5 Questions for Fraser Speirs

If you’ve been around Flickr for a bit then you’ve seen probably seen Fraser Speirs photos. If you’re a Mac user then you’ve almost certainly encountered his code. He built the Flickr Uploadr 2.0 for the Mac, and the hugely popular FlickrExport for direct uploading from iPhoto and Aperture. Lately his DarkSlide has brought Flickr browsing, discovery, and sharing to the iPhone.

Conundrum

1. What are you currently building that integrates with Flickr, or a past favorite that you think is cool, neat, popular and worth telling folks about? Or both.

Fraser:Most of the last year has been all about putting Flickr on the iPhone. I started back in March, when the first iPhone SDK was released, and cranked the code handle probably harder than I ever have before. Hours turned into days, days to weeks and weeks to months but Exposure was ready for day one of the App Store. It’s been rolling along steadily ever since, particularly with the recent 1.5 update and its cool new name – Darkslide.

near me function
The thing that I’ve most enjoyed seeing people get immense pleasure from in Darkslide is the Near Me feature. Near Me takes your iPhone’s current location and searches Flickr for photos near that point. People have found everything from great pubs nearby to, um, slightly compromising pictures of their neighbours.

2. What are the best tricks or tips you’ve learned working with the Flickr API?

Fraser:For anyone developing desktop or mobile applications against the Flickr API, you must, must, must do all your network operations asynchronously. Anything else produces a quite terrible user experience. Hint: UI animation can give you a few fractions of a second to make it feel faster to the user, and perceived speed is often more important than actual speed.

Brilliant Advice

Secondly, if you’re working on a mobile device, download thumbnails in parallel (though not so much as to make the servers cry). Early versions of Darkslide downloaded 75px thumbnails one at a time, and the network latency turned out to be about as long as the time taken to download a thumbnail. The experience was painful. Newer releases request about ten at a time, and the user experience is much improved. Beware latency!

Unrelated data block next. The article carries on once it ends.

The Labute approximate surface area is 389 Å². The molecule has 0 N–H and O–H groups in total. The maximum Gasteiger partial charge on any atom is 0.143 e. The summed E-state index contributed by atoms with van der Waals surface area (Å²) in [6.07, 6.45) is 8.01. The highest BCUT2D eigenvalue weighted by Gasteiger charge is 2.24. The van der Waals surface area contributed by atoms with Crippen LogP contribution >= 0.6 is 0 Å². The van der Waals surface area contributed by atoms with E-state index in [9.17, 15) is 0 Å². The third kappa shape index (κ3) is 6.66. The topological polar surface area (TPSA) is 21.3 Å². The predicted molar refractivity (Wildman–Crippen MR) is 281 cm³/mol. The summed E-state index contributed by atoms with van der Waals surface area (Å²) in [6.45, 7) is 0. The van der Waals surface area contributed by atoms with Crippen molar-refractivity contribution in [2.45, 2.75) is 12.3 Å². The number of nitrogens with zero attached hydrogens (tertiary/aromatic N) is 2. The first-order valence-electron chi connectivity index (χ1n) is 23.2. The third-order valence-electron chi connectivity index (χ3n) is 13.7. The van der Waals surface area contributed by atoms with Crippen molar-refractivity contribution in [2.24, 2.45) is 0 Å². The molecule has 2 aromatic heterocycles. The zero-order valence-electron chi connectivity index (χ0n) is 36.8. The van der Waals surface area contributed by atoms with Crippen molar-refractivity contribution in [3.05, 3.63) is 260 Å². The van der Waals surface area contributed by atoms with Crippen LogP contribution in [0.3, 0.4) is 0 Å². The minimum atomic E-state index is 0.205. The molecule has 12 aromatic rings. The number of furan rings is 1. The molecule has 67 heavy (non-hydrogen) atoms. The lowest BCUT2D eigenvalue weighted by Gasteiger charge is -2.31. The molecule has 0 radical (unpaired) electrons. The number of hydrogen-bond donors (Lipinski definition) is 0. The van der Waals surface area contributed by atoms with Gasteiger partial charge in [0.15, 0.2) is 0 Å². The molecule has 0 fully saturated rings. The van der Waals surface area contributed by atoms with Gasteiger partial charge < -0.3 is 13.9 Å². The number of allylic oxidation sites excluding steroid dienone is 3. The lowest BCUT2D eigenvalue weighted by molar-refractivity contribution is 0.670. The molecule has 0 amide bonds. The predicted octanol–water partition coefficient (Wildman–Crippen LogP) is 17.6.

3. As a Flickr developer what would you like to see Flickr do more of and why?

Fraser: I’d like to see some queries turned around a little faster. When you’re working on mobile devices, the user’s attention span is oftentimes quite short. Between a couple of seconds in network latency and a couple of seconds turnaround time on the query, then the download time for a chunk of XML, it can sometimes get a little sluggish.

API-wise, I really would like an API for group discussion threads. A good number of users ask me about Darkslide support for group discussions on a regular basis.

Finally, a plea to keep the mathematics of maps simple for mathematical dullards like myself. I know programmers are all supposed to be maths wizards, but I truly stink at maths. I love that flickr.photos.search can do a radial search around a point, rather than requiring me to compute a bounding box. It would be great if all maps-related API let us do this kind of thing. I’m still trying to get my head around the location corrections API :-)

4. What excites you about Flick and hacking? What do you think you’ll build next or would like someone else to build so you don’t have to?

Fraser: What excites me? Well, I love photography so I love making things that make it easier for me to look at great pictures. I love that Flickr is becoming the web’s de facto repository for photography, and I love helping to make that happen.

I’m also excited to see that the Twitter/Flickr axis is starting to turn into a very powerful tool in the hands of ordinary people. I’m writing this a couple of hours after US Airways flight 1549 went down in the Hudson River. Where did I get my first news and photos of this event? Not the BBC – who had nothing up at the time – but news from Twitter and photos from Flickr.

One of the first great photos of US1549 was taken by Twitter user jkrums and posted to TwitPic. It was later reposted to Flickr after TwitPic went down under the load. Maybe next time that will be an iPhone user using Darkslide and putting the photo on Flickr first.

This is power in the hands of ordinary people and, as a citizen of the world’s biggest surveillance society (one CCTV camera for every 14 people in the UK), I think it will be increasingly essential that citizens have this kind of global reach.

5. Besides your own, what Flickr projects and hacks do you use on a regular basis? Who should we interview next?

Sleepy

Fraser: I’m a big Twitter user and one simple-but-not-that-obvious thing I’ve done is to pipe my Flickr activity RSS feed into Twitter using TwitterFeed.com. I also write my blog with Daniel Jalkut’s MarsEdit blog editor, which has Flickr integration in its “Media” panel – this lets you drag and drop pictures from Flickr as HTML tags right into a blog post. Great timesaver. I also use Scout to see the occasional time that one of my photos makes it to Explore :-)

Whom should you interview next? I’d like to hear from Matt Biddulph at Dopplr. I’m very interested in where Flickr photos end up, and Dopplr are making interesting use of Flickr photos in the things they do, such as producing personal travel reports with CC-licensed Flickr photos.